100 WomenStrong Social Impact Institute

100 WomenStrong Social Impact Institute

The Social Impact Institute in its Leadership Development Program will enroll six executive directors in a six-month executive coaching program focusing on each participant’s goals—and, equally important—how achieving their goal will positively affect the nonprofit that employs them. The six participants will benefit from three one-on-one sessions with Executive Coach Leigh Shields, plus three cohort meetings with the full group between March and September 2015. Full application information is on our website under For...
New Offices, New Leaders, New Name

New Offices, New Leaders, New Name

The Community Foundation for Loudoun and Fauquier Counties has announced a series of changes: a name change, a new headquarters, and the next slate of board leadership.   Kirsten Langhorne, a long-time member of 100WomenStrong (a giving circle within the Community Foundation) and Lansdowne resident is the newly elected president of the all-volunteer board of directors, with John Rust from Leesburg named as Vice President. Both have been with the board for years.   As part of the Community Foundation’s emphasis to serve all of Loudoun County, Executive Director Amy Owen and the organization’s headquarters have been relocated to Leesburg within Healthworks’ Fort Evans Road facility. Healthworks is a nonprofit Community Health Center providing medical, dental and behavioral health care to people from all backgrounds, of all ages, and of all incomes. They are the medical home to over 9,000 Loudoun County residents, most of whom are low income.  The Community Foundation has assumed vacant offices on the first floor.   “We not only appreciate the hospitality of one of Loudoun County’s leading charities for office space,” said Owen, “we will benefit from several meeting areas and rooms within the building as we flip-flop board meetings between Leesburg and Middleburg.”   The name change was adopted by the Community Foundation Board of Directors to better explain the grantmaking group’s service...
Follow Ben Franklin

Follow Ben Franklin

I like Ben Franklin a lot. He invented things. Like the Franklin Stove and bifocals. He also said cheeky and sage things. Like, “Beer is proof that God loves us and wants us to be happy.” Or, “Instead of cursing the darkness, light a candle.” And, “A penny saved is a penny earned.” That last one really works for me. It’s all about my work here in Loudoun and Northern Fauquier County . . . to work with folks who get the value of community saving . . . building permanent endowment that says here at home. Ben got it. He was the first American to create an endowment.  He is the guy on the $100 bill. Local permanent assets mean that our community has a healthy outlook and resources. It enriches our schools, fosters community arts and culture, ensures parks and open space. It means that, as a community, we’re good at offering folks a hand up when it’s needed. Now, today, and in the future. Like Ben said, “By failing to prepare, you are preparing to fail.” Community Needs. Community Assets. Let’s follow Ben here in Loudoun and Northern Fauquier County. Piedmont Community Foundation was founded in 1999 and serves Loudoun and northern Fauquier Counties. It provides financial stewardship for almost 30 endowment funds and holds approximately $1.3 million in endowment. Community foundations number more than 700 across America and 29 in Virginia and attract gifts and bequests to benefit local communities to build everlasting...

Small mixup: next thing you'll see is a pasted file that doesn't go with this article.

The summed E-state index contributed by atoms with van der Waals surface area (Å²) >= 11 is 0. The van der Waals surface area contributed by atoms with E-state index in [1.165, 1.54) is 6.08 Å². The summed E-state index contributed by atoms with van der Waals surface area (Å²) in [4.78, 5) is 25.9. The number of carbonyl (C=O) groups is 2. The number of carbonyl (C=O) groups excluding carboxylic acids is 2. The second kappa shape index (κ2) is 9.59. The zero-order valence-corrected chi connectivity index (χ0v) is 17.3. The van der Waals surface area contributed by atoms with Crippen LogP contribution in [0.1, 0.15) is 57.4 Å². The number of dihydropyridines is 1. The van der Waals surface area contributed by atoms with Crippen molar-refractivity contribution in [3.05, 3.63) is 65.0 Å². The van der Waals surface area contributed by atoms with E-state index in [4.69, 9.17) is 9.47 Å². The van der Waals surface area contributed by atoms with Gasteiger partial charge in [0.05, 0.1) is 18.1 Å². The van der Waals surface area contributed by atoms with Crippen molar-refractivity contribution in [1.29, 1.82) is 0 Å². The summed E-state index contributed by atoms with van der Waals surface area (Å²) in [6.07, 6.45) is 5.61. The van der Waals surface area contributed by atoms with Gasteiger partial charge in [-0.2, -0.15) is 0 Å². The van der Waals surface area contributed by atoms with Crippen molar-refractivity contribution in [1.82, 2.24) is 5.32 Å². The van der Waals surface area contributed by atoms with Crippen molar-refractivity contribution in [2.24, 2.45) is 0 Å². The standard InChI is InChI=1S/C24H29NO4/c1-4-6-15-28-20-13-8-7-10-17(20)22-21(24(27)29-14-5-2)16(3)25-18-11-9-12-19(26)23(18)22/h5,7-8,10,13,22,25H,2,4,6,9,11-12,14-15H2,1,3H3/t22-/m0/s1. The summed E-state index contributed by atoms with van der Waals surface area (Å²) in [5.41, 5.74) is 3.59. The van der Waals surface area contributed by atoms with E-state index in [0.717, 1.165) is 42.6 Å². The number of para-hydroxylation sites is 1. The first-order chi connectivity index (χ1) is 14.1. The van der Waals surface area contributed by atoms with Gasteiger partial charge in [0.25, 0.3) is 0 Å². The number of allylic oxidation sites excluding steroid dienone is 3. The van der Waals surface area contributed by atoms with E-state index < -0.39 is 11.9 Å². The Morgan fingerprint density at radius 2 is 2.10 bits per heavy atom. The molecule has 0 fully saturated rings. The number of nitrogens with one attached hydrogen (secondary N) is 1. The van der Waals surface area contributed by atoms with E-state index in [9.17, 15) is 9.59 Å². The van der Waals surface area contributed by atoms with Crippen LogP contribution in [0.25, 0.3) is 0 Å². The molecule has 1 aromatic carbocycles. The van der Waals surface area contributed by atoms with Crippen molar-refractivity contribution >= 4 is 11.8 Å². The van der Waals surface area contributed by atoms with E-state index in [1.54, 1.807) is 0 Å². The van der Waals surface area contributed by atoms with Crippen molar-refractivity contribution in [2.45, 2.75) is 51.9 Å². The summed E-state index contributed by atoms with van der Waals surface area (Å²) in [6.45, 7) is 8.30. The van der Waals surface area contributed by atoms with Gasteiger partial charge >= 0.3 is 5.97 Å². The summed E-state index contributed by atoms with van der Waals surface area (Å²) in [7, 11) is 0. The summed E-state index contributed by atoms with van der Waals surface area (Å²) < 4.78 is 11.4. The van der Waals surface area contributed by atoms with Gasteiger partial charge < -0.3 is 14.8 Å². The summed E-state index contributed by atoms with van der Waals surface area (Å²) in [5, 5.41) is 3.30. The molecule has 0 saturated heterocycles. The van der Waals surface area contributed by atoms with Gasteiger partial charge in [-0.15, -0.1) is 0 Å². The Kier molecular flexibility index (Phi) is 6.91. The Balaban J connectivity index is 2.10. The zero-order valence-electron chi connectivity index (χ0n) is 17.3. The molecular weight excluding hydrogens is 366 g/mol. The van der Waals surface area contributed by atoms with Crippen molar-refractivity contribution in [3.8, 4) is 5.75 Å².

Calling All Student Grantmakers!

Calling All Student Grantmakers!

Piedmont Community Foundation (PCF) invites area students grades 9-12 from Loudoun and Fauquier Counties to join its student philanthropy project, Forward Turn. The program meets once per month between October and April to learn about great philanthropists, grantwriting, and the tough choices involving charitable grantmaking. “This is a program that teaches our youth participants how to ‘look under the hood’ of a nonprofit charity and gain an understanding of making good charitable choices. The goal is to enable our Forward Turn members to be equipped to be good charitable givers as they reach adulthood,” says Amy Owen, PCF executive director. Based on research conducted in Michigan where such programs were started, participants involved in long-term programs like Forward Turn report a 94% volunteer rate as opposed to other young adults in the same age bracket with a 15% volunteer rate. Participants in Forward Turn programs report a 88% giving rate; as opposed to other young adults in the same age bracket with a 42% givers rate. The program is supported by a permanent endowment fund held in the Piedmont Community Foundation created by the Rust family in honor of S. Murray Rust and Mary H.C. Rust. Additional funders include the Claude Moore Charitable Foundation, Middleburg Bank, and Dominion Foundation. The orientation meeting will be held in Middleburg at 101 North Jay Street on October 19, 2013 at 11:00 A.M. For more information contact Amy Owen, (540) 687-5223 or visit ForwardTurn.org. Piedmont Community Foundation was founded in 1999 and serves Loudoun and northern Fauquier Counties. It provides financial stewardship for almost 30 endowment funds and holds approximately $1.3 million in...
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